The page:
The ice relaxed briefly, a welcome site following our five stationary days within the last floe system. We pushed and pushed ahead, making very slow progress. After nearly five days of heavy pushing and a lot of drifting, the ice closed up again, resulting in a decision to have ice station 8.
The ice closed in to the point that we even lost the little pool we typically keep at the back of the ship. The ship’s thrusters remained on 60 percent to keep the water around the prop from freezing, but we again were going nowhere fast.
This ice station was only a horizon away from the last, and had very similar ice structure. The lack of progress had a noticeable effect on morale, but did not cause too serious a dip. We are still eating well, and many welcomed another chance to see the noble Aurora from the outside.
The lack of a pool behind our ship prevented several science teams from gathering some much wanted data. The lack of a large pool makes it difficult to deploy either of the underwater vehicles, and slows or prevents some work by various oceanographic teams.
Work was further complicated by the fact that the ice around us was composed of many small floes being compacted by pressure from around. There were pressure ridges all around the floe our brow was dropped upon and many areas were marked off limits without the accompaniment of the field training officer.
Many teams were unable to operate due to the restrictions of this station, but fortunately our team was not prevented from gathering data. This made for an interesting change in scenery. The busy little groups once found outside in cold weather gear were now commonly found inside, whispering away as they analyzed data.
People were frequently seen outside, eyes happy to no longer be staring at a computer screen. For several days we waited for the ice pack to break.
A small lead appeared ahead of us, but without sufficient space around the horizon there was no hope of it opening. This lead was still welcome, as it provided a breathing hole for wildlife.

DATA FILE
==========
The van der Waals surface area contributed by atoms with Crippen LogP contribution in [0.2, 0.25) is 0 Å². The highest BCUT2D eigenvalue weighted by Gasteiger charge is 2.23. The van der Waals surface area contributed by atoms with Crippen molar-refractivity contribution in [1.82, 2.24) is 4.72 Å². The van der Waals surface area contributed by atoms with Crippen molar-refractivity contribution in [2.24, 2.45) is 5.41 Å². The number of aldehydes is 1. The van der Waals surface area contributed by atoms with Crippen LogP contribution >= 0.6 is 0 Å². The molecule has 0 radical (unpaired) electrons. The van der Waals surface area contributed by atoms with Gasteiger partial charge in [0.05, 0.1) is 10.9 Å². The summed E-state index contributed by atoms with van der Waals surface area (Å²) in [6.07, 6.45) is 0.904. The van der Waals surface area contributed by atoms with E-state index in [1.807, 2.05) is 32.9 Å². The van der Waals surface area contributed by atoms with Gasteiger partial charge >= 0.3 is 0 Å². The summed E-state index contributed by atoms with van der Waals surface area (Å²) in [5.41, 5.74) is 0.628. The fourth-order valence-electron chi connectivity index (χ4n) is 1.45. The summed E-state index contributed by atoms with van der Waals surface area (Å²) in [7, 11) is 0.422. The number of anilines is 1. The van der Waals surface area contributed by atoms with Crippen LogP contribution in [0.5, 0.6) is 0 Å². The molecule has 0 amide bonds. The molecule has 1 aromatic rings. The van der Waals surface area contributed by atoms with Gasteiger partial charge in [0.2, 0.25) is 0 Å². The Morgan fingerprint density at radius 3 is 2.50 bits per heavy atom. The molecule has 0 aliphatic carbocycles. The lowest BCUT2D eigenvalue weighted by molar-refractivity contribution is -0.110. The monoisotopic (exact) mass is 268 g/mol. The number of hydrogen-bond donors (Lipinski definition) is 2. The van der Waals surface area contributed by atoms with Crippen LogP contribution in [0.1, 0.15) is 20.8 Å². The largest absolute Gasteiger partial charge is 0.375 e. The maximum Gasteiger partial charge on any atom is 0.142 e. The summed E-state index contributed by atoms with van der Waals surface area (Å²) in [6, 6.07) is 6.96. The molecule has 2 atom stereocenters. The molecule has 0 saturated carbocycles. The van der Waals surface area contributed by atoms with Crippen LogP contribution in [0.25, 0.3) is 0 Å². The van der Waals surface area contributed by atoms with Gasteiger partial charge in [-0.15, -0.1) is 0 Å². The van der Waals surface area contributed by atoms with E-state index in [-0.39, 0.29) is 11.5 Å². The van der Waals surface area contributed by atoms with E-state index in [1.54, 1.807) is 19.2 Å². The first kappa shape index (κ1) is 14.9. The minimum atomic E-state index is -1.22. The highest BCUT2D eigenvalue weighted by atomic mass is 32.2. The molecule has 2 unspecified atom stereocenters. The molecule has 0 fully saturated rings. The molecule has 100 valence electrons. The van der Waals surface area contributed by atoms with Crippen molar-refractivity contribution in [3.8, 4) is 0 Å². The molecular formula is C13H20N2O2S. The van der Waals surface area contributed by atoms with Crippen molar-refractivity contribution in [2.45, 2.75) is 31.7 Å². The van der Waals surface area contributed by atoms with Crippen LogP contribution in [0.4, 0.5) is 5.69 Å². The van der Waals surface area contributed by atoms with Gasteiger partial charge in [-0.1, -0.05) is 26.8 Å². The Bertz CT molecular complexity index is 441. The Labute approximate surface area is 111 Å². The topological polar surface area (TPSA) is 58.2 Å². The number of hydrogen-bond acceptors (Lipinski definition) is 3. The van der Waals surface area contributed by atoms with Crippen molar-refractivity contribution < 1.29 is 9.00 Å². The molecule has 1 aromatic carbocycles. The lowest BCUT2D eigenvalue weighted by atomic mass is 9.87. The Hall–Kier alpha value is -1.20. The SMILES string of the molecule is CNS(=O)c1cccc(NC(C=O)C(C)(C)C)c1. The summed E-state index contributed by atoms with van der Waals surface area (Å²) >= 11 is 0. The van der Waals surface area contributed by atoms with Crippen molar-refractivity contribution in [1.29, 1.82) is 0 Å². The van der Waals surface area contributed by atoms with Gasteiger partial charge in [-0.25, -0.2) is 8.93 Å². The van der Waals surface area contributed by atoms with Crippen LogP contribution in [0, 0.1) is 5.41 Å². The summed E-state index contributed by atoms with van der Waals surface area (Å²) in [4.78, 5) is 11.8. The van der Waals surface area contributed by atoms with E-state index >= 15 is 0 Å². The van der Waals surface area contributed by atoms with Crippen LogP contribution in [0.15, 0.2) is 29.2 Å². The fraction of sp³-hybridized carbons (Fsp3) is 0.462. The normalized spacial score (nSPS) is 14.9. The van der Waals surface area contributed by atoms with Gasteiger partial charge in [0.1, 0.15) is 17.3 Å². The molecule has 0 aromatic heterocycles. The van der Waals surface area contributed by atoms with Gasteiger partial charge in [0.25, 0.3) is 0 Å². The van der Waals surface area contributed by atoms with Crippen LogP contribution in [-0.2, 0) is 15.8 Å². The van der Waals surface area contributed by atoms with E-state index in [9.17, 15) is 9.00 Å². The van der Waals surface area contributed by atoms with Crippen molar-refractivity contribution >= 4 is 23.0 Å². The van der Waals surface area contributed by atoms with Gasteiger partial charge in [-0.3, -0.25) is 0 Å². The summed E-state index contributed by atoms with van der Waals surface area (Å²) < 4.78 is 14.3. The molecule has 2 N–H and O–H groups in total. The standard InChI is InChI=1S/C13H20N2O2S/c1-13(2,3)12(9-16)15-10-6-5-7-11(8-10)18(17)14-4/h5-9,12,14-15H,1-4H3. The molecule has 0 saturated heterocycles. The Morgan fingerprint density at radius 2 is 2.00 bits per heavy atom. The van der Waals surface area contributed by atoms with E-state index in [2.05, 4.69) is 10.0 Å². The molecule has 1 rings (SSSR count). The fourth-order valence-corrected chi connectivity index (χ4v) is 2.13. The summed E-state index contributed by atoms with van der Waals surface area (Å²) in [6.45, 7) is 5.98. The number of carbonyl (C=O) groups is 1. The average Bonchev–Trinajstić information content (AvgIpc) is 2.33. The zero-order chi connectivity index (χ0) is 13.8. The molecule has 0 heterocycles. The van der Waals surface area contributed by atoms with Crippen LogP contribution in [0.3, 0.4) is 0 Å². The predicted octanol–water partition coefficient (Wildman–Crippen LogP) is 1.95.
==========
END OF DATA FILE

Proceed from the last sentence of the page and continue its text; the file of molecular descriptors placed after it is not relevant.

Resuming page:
A minke whale was seen surfacing in this lead for the better part of two days. The whale would surface at intervals ranging from 2 to 20 minutes to clear its blowhole before diving again, presumably to look for food or another hole in which to surface. A camera was lowered through the hole by Aaron Spurr, who managed to capture a stunning underwater video of the whale as it left.
Some of the scientists aboard got to thinking. The outside world is a dynamic, changing, wildlife filled, exciting environment, but alas, it is cold! Inside the Aurora is both warm and safe, but it is static and lacks the brilliance found in outside world. There must be a way to get the best of both worlds. The solution they came up with was elegant in its simplicity: improvise a hot tub on the ice! The only problem with this plan is that a person in a hot tub just happens to make a wonderful snowball target. . .
Moderate winds were felt. Although they weren’t strong enough to break apart the pack, they were fully appreciated by a few aboard. A small group of people were seen outside with a stunt kite. The vibrant colors were quite striking over the snow, and the flight of the kite was relaxing to watch. I have always liked stunt kites; they are so fast and agile in the right hands.
Halloween was an exciting opportunity to break the monotony, so a barbeque was held outside on the ice. Our team did field work on Halloween, but those aboard used the opportunity to generate creative costumes.
For now the sun does set, but twilight remains for hours afterwards. Night fall was marked by a dramatic increase in the number of hands competing for the fire, and although darkness had not yet arrived, people slowly made their way inside in search of a cup of tea, or a warm bed. It was easy to identify those that remained around the fire until it was doused, as their coats still carried a heavy campfire smell in the morning.
These events are both fun and important to morale, but they are no substitute for being underway. We now know with certainty we will arrive late to port, but until we start moving we do not know how late we will be.
We hope to wake up one morning and find ourselves moving, but we know that the probability of this occurring in the next few days is not high.
Fortunately our probability of moving is steadily increasing over time. Our floe is slowly drifting northwest into an area that large floes become smaller. Summer is on its way, bringing warmth and 24 hours of daylight.
One really good southerly wind will cause the ice to relax so we can leave.
If this doesn’t happen, there is some consolation in knowing at some point nearly all the ice in this area will melt. I just hope we are not still here to see it when it happens.